Sunday, April 28, 2019

The Value of Community

We went to a colleague’s Athletic Hall of Fame induction ceremony Saturday. It was an eye opener. It clearly exposed the value of and need for community in our lives that sports generate.
Craig Carson was honored at the 28th Annual Liberty Union High School District Athletic Hall of Fame for his decades of service to his community as a high school swim coach. Inducted with him were several athletes, supporters and community members who each in their own fashion helped make the high school sport experience one that had tremendous value for a variety of reasons.
None of these athletes eventually became professional players let alone Olympians. Yet each clearly discussed how much the process of learning and playing, coaching and supporting high school sports meant then and means now to them. We witnessed a few tears and lots of laughter and much gratitude. It was an entirely energizing experience to witness.
There are many such Hall of Fame institutions, often associated with schools and some with a variety of Associations and of course the professional Halls. What struck us were at the local level the impact sports and coaching had made. It reminded us that as swim coaches we still have value to add to people’s lives regardless of how fast they swim. Watching the festivities the other evening made us realize that in our sport times really don’t matter all that much…sure they do at various points in time. However, in our experience the real value comes from the team – the coaches and teammates and supporters (usually parents).
We think that while the record boards we all keep have their purpose perhaps an even better measure of our team’s growth and influence would be a HOF. Some teams have been around for decades; there surely are HOF candidates from those decades. When you recognize them you instantly give credit to the process of your team’s value…
And make no mistake; humans love recognition; we thrive on it. We treasure being a recognized member of our community.
Have a great day at the pool…a Hall of Fame Day!

Sunday, April 21, 2019

Flow – Alex Honnold – You, “Free Soloing”

In positive psychology, a flow state, also known colloquially as being in the zone, is the mental state of operation in which a person performing an activity is fully immersed in a feeling of energized focus, full involvement, and enjoyment in the process of the activity. In essence, flow is characterized by complete absorption in what one does, and a resulting loss in one's sense of space and time.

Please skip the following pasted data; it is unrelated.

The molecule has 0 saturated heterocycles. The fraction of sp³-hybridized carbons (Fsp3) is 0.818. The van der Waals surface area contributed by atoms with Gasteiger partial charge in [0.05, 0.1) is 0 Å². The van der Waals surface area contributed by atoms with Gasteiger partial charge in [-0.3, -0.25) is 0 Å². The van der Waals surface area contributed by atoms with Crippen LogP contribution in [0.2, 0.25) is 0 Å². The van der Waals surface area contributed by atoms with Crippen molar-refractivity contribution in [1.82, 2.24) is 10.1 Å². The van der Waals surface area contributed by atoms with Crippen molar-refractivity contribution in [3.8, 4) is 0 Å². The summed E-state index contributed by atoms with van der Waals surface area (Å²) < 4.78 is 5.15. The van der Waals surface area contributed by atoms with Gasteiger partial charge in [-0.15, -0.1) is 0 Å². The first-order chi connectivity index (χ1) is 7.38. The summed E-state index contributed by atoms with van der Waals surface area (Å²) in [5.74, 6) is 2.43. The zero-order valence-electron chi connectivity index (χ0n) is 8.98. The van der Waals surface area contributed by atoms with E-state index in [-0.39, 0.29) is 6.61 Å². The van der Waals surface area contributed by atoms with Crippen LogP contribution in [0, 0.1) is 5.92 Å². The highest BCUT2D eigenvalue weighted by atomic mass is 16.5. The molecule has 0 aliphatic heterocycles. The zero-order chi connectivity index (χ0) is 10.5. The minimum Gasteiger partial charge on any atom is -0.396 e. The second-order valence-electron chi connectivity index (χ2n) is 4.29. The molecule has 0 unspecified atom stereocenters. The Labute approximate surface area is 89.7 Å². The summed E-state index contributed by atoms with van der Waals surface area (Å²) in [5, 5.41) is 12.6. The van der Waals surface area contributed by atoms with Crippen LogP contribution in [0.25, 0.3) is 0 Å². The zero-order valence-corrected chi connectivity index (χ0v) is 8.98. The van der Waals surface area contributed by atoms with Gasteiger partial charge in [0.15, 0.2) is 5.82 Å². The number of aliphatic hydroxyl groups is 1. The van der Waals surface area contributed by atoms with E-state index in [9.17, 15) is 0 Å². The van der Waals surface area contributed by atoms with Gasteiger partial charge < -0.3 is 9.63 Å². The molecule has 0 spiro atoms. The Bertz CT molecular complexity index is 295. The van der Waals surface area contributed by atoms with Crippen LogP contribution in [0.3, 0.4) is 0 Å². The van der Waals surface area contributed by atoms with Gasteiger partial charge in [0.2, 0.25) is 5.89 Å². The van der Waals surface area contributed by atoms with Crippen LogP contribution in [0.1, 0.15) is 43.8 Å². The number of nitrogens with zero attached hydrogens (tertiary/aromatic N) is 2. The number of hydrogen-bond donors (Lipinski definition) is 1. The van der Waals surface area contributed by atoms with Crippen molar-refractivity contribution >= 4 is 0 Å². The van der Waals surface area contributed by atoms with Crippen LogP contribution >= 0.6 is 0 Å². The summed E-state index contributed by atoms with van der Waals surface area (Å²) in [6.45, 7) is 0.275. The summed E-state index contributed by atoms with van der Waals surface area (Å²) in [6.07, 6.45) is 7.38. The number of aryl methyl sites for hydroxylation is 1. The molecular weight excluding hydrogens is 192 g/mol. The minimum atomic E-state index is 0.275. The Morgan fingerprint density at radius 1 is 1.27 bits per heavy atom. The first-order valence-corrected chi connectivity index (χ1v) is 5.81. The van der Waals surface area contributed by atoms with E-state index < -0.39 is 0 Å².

Csikszentmihalyi (often referred to as the modern day discoverer of Flow) has this to say about people who have high levels of achievement and fulfillment: “…what kept them motivated was the quality of the experience they felt when they were involved with the activity. The feeling didn’t come when they were relaxing, when they were taking drugs or alcohol, or when they were consuming the expensive privileges of wealth. Rather it often involved painful, risky, difficult activities that stretched the person’s capacity and involved an element of novelty and discovery”
FLOW was a term his subjects kept using. When everything was going right, the work was effortless, fluid and automatic – flowy. He defined the state as “being so involved in an activity that nothing else seems to matter. The ego falls away. Time flies. Every action, movement and thought follows inevitably from the previous one.”
A couple of other significant items…in flow you do not judge yourself and you stay very present – engaged in the immediate task in front of you. In swimming, while you are aware of your goal, you are focused on the doing, not the end result. Flow is totally process oriented versus the usual result orientation our sport is famous for…did you get your cut, make the team, add or subtract time? You hear that constantly on the pool deck. Coaches are famous for saying a swim is a good one if it is fast…that only adds to the prejudice on results vs process.
Now to Alex Honnold…many of you have heard about him…his book “Alone on the Wall” is mesmerizing. His movie “Free Solo” will rivet you to the screen – his sub 4 hour free solo ascent of 3000’ El Capital in Yosemite Valley – yup, 3000’ of granite slab, no rope, just hands and feet.
His comments are right in line with Csikszentmihalyi’s findings. “There’s all the little things you have to think about, like left-right, which sequence you are doing, but there’s nothing I’m really thinking about – I’m just doing it. I love the simplicity of soloing. You never climb better when you are soloing. Doubt is the biggest danger in soloing. As soon as you hesitate you’re screwed.”…”Basically when I’m soloing, normally I have like a mental armor. You could say I’m in the zone. Something that’s protecting my head from thinking too much.”
And this about another part of climbing…”Had I stopped to think about it, I might have been nervous, or anxious that I was on the least secure part of the route. But that’s why I didn’t stop – I’d done all my thinking over the last six weeks as I worked on the route. I was fully prepared and knew exactly what to do. This wasn’t the time for apprehension. It was the time for execution. I’ve always felt slabs require a certain amount of momentum, for lack of a better word. Soloing slabs is similar to skiing or mountain biking. Once you get started, you just have to see it through to the end. You can’t stop and think about your position. Any hesitation could lead to disaster.”
In Alex’s world a mistake leads directly to death. In swimming a mistake leads to a slower time, a missed cut. In our sport it is critical to stay in the moment and be non-judgmental. Doubt has the same effect for swimmers as Alex…in his words, “you’re screwed”.
Have fun; go for it…train your buns off then “free solo” your event!